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Tijdschrift voor Genderstudies ; 26(1):56-77, 2023.
Article in Dutch | ProQuest Central | ID: covidwho-2314874


The COVID-19 pandemic has highlighted the importance of care, as well as the extent to which it is undervalued in Western societies, emphasising the instrumentalization and neoliberal logic that care is subject to. Since the 1970s, various feminist theorists have developed ethics of care. This evolving and controversial ethic has become a critical tool in sociology, philosophy, economics, and public policy analysis but is still underdeveloped in architecture and urban planning. This paper adopts the feminist ethic of care to analyse and criticise the evolution of a modernist social housing complex. The Cité de Droixhe was built in the 1950s to offer various facilities, 2000 rental social housing units, and vast green areas in Liège (Belgium). However, since its creation, it has undergone major transformations including the demolition of nearly 1000 units. In this qualitative inductive research, an interdisciplinary approach between architecture and social sciences was proposed, combining archival research, semi-structured interviews, and participatory observations. The ethic of care is mobilised both as a research and methodological posture and as an object of analysis. The data collected led to questioning the place of care in the evolution of the large complex under different themes: the facilitation of reproductive work, the valorisation of care professions, and the attention paid to proximity and the daily life of the neighbourhood inhabitants. By highlighting the integration and loss of care within the different transformations of the housing estate, this study shows the importance of reasserting the value of care and making it a collective responsibility, contributing to drawing perspectives for a more feminist, equal, and caring city.

Journal of Tourism Futures ; 8(3):352-366, 2022.
Article in English | ProQuest Central | ID: covidwho-2037776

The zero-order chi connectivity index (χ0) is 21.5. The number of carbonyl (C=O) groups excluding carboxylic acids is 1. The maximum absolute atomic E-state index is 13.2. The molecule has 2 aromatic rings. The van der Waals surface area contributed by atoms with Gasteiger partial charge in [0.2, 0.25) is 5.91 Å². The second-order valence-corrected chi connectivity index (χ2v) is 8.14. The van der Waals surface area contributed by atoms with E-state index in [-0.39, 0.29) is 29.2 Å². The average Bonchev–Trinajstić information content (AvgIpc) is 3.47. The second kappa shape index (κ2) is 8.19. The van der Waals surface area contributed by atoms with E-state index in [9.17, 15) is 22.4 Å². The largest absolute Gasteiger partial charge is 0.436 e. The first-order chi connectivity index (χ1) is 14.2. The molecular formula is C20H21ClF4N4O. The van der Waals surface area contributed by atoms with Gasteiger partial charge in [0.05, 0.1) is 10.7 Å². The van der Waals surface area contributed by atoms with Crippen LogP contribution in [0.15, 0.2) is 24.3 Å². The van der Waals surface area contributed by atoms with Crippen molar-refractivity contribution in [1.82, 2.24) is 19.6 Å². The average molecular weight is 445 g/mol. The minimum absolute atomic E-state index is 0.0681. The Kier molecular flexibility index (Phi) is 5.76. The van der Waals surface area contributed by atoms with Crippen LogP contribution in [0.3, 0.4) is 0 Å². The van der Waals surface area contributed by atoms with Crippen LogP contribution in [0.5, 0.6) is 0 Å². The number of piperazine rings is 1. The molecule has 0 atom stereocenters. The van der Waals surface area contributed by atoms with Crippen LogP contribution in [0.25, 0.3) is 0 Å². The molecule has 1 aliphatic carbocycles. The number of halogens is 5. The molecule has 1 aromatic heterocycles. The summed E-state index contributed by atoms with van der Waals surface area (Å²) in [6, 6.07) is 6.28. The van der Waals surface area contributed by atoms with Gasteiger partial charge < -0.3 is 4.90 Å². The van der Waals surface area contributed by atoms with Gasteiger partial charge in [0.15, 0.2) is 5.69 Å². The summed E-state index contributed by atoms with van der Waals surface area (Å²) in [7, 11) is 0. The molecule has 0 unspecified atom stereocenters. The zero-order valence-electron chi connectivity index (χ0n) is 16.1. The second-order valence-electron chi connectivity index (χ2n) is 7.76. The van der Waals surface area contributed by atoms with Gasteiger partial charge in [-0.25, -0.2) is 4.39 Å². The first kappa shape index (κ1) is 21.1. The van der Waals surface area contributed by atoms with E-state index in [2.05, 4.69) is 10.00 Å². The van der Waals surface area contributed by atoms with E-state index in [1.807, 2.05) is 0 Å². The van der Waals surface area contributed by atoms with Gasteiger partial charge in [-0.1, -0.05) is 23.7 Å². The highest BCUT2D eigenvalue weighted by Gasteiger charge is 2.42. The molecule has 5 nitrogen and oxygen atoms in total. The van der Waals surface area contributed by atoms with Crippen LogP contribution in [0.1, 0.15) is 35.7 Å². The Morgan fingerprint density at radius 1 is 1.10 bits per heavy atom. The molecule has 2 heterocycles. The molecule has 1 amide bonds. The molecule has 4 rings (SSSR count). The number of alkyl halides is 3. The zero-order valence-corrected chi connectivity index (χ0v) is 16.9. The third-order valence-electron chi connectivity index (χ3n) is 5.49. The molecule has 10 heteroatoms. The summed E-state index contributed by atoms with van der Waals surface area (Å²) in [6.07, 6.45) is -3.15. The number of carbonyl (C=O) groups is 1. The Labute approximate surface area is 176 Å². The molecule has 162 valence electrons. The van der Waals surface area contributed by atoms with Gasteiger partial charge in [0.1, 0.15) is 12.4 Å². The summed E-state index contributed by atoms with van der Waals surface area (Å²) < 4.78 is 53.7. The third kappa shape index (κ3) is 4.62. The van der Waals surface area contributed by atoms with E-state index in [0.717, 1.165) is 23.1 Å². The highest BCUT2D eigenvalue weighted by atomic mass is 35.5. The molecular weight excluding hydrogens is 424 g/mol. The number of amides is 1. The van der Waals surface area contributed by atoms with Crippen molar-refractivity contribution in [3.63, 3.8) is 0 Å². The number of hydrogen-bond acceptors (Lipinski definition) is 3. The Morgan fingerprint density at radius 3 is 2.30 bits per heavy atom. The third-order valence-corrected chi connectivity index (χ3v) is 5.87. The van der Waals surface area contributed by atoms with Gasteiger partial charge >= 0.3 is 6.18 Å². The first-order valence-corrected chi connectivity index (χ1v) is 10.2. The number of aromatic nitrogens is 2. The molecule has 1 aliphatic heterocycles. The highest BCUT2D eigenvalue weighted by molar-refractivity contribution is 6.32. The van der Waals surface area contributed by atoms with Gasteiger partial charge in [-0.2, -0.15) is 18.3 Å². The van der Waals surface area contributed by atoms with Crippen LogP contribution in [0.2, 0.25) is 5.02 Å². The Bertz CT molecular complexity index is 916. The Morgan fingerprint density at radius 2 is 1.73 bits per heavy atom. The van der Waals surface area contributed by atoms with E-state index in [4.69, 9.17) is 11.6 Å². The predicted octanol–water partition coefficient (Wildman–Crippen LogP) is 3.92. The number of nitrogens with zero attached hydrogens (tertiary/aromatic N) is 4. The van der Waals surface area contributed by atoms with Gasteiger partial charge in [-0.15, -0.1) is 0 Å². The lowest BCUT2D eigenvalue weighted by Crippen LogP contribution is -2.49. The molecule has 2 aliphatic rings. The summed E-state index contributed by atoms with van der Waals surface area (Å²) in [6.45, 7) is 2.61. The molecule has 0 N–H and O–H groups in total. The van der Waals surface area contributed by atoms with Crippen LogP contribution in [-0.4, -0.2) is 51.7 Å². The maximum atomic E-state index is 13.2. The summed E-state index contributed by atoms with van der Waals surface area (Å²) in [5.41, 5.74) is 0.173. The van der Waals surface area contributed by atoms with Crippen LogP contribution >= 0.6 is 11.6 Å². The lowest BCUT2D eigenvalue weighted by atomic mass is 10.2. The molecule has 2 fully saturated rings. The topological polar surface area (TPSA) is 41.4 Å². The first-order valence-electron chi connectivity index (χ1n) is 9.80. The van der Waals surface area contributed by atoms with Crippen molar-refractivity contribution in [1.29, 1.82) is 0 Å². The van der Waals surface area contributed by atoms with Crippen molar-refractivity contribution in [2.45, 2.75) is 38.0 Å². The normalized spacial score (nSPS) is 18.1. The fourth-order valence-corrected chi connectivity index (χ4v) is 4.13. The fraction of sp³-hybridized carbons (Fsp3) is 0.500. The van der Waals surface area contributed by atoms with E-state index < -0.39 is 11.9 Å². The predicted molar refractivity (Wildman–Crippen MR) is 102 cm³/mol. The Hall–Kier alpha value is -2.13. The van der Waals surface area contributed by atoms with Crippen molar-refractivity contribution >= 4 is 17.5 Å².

Purpose>The overarching aim of this project is to understand the role women tourism social entrepreneurs (TSEs) play in contributing to regenerative practices in Canada.Design/methodology/approach>Semi-structured interviews were carried out with women food TSEs with snowball sampling. This paper challenges the assumption that the masculine experience is the human experience. Accordingly, this research is informed by a feminist ethic of care lens to recognise the important role of Canadian women TSEs. Methodologically, the authors employed the strategies of a constructivist grounded theory to guide the analysis (Charmaz, 2011). This process involved carefully engaging in a close line by line reading of the transcripts, developing codes based on the authors’ dealings with the data including summarising, synthesising and sorting the data (Charmaz, 2011).Findings>The analysis revealed three categories: (1) Adopting a regenerative mindset and enhancing well-being, (2) Supporting the consumption of real food and (3) Educating communities for regenerative and just futures. The analysis revealed the importance of women TSEs in adopting a regenerative and caring mindset to enhance the well-being of their communities and beyond.Research limitations/implications>The study focusses on the learnings from 11 entrepreneurs from Canada. There is a scope to expand the discussion with more interviews. The impact of this pandemic on the small businesses resulted in affecting the researchers’ participation by presenting some unique challenges in participant recruitment. Maybe the studies in the near future will focus on grounding the research papers based on other sexual orientations and indigenous social entrepreneurs.Practical implications>The authors hope future studies centre diversity and attend to the role of women in their communities to better under the diverse contributions. The work presented here is part of a broader study on the role and impact of women TSEs and so only reveals the tip of the Canadian iceberg. Forthcoming studies will attend to some of the gender-specific barriers faced by women TSEs and the supports required particularly in the wake of COVID-19. The authors hope other scholars continue to build on this work, adopting feminist approaches to enhance our understanding of the role women play in contributing to just, caring and regenerative futures.Social implications>Contributing to Higgins-Desbiolles and Monga's (2021) in-depth case study using an ethic of care to examine an Australian events business supporting homeless individuals, the analysis of the 11 in-depth interviews with Canadian TSE provides evidence of alternative ways women are delivering social value. Using an ethic of care lens has elicited the impacts created by the informants and the ripple effects particularly in light of regenerative practices which are crucial in the tourism sector as borders and destinations reopen to tourism as noted by Ateljevic (2020).Originality/value>There are few studies in the tourism social entrepreneurship literature that recognise the agency and centres the vocies of women. Kimbu and Ngoasong (2016) made a call for more research to understand how women engage in social entrepreneurial activities and benefit their local communities. There are limited analyses on regenerative tourism in practice in the scholarly literature. To respond to this gap the authors examine the regenerative practices of women TSEs in Canada.